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– SH 74, Chikkaballapura Taluk, Nandi, Karnataka 562103, India
–Early 9th century A.D.-16th century. Architectural Design – Dravidian
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-Bhoga Nandeeshwara Temple
– +91 94809 96749
– Bhoga Nandeeshwara Temple (Kannada: ಭೋಗ ನಂದೀಶ್ವರ ದೇವಾಲಯ) (also spell “Bhoga Nandishwara” or “Bhoga Nandishvara”) is a Hindu temple located in Nandi village, at the base of Nandi Hills (or Nandidurga) in the Chikkaballapur district of Karnataka state, India. It is dedicated to the Hindu god Shiva.
-The temple complex has two large shrines: the “Arunachaleswara” shrine to the south built by the Gangas of Talakad, and the “Bhoga Nandeeshwara” shrine to the north built by the Cholas. It has the sculpture of a king considered to be that of Rajendra Chola. In between there is a small intervening shrine called with “Uma-Maheshwara” shrine with a kalyana mantapa (“marriage alter”) supported by ornate pillars in black stone with reliefs depicting of the Hindu gods Shiva and his consort Parvati, Brahma (the creator) and Saraswathi, Vishnu(the preserver) and his consort Lakshmi, the god of fire Agni and his consort Swaha Devi, and decorative creepers and birds in bas-relief. This is typical to Hoysala architecture.
According to the art historian George Michell, the temple is a typical 9th-10th century Nolamba construction with pilasters on the outer walls of the shrines, perforated decorative stone windows which contain figures, of a dancing Shiva (south wall of the Arunachaleshwara shrine) and Durga standing on a buffalo head (north wall of Bhoga Nandeshwara shrine). Pyramidal and tiered towers (shikhara) rise from the two major shrines. Each major shrine has a large linga in the sanctum (the universal symbol of the god Shiva) with a sculpture of Nandi (the bull) in a pavilion facing the shrine. According to Michell, during the 16th century Vijayanagara period, a pavilion with elegant pillars was added in between the two major shrines. The pillars crafted out of grey-green granite have relief sculptures of attendant maidens. Michell feels the minor “Uma-Maheshwara” shrine was added in between the two major shrines (behind the pavilion) during the post Vijayanagara rule of the Gowdas of the Yelahanka dynasty. The minor shrine has a procession of deities and sages in wall relief. The wall that links the two major shrines was cleverly constructed so as to be in-distinguishable from the two original shrines. A spacious pillared hall was also added in front of the two major shrines.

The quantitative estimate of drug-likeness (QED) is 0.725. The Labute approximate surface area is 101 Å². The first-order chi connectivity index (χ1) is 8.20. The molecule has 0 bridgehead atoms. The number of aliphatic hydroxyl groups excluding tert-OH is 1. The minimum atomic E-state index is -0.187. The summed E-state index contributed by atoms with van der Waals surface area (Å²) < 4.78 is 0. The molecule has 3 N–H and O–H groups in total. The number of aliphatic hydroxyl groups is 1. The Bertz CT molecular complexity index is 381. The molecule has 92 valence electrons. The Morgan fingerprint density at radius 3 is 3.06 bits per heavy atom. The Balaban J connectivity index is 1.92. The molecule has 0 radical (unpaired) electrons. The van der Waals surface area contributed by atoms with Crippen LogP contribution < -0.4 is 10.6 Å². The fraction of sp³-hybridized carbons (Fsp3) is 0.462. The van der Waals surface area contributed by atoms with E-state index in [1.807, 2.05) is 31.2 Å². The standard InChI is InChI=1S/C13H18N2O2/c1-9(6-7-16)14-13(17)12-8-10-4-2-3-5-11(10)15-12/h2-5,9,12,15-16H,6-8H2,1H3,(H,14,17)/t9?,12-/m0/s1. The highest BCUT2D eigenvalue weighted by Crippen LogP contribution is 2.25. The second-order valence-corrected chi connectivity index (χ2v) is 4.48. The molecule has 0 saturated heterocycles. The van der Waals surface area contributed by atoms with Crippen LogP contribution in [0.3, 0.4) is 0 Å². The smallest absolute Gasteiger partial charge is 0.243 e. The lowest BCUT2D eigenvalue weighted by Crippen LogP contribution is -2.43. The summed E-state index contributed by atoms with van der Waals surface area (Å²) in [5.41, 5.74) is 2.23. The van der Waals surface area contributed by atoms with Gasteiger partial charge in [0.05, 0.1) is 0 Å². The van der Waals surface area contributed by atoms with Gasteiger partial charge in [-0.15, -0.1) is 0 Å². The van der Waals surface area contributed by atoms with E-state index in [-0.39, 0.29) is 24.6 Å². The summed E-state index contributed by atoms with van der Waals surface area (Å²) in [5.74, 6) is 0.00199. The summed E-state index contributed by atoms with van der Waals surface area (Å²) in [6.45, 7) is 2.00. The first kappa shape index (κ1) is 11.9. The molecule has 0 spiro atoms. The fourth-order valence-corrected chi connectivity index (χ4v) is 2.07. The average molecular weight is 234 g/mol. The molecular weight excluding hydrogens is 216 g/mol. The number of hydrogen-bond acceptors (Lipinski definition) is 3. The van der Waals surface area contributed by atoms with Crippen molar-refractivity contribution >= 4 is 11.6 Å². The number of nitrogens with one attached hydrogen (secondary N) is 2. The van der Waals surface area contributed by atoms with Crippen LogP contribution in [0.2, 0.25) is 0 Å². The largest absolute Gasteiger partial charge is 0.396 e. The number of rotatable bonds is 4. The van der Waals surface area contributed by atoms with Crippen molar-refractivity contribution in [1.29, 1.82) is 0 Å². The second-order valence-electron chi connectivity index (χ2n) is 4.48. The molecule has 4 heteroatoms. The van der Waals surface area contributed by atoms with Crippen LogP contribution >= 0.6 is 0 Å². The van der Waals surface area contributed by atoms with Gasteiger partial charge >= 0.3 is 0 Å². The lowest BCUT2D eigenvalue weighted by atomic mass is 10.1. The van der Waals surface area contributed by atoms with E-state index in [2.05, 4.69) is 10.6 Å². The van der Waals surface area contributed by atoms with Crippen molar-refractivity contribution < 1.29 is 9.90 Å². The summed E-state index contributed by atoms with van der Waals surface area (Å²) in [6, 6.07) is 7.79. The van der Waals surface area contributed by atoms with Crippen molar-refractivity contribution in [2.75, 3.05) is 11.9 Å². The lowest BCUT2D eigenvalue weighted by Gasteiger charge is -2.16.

The “Arunachaleswara” and the “Bhoga Nandeeshwara” forms of Shiva represent, according to Hindu legend, two stages in the life of the god Shiva: childhood and youth. The “Uma-Maheshwara” shrine has reliefs depicting the third stage, Shiva’s marriage to the goddess Parvati. Hence this shrine is popular with newly weds who come to seek blessing. The Yoga Nandeeshwara temple on top of Nandi hills represents the final “renunciation” stage in the life of Shiva and hence this temple is devoid of any festivities. The large shrines each have a sanctum (garbhagriha), a vestibule(sukanasi) and a closed hall (navaranga or mantapa). The vestibule and hall are provided with perforated stone screens called Jali. Each shrine has a nandi mantapa in front (hall with the sculptured image of Nandi the bull) facing the sanctum. The outer bounding wall (prakara) of the complex has two minor shrines for Devi, the female form of divinity (“divine core of all Hindu goddesses”). To the north of the shrines is a second compound with a navaranga mantapa(pavilion) with Yali pillars. Beyond this compound is a large stepped temple tank (kalyani or pushkarni), locally called “Sringeri Teertha” (the mythical source of the Pinakini river) where lamps are lit on certain festive days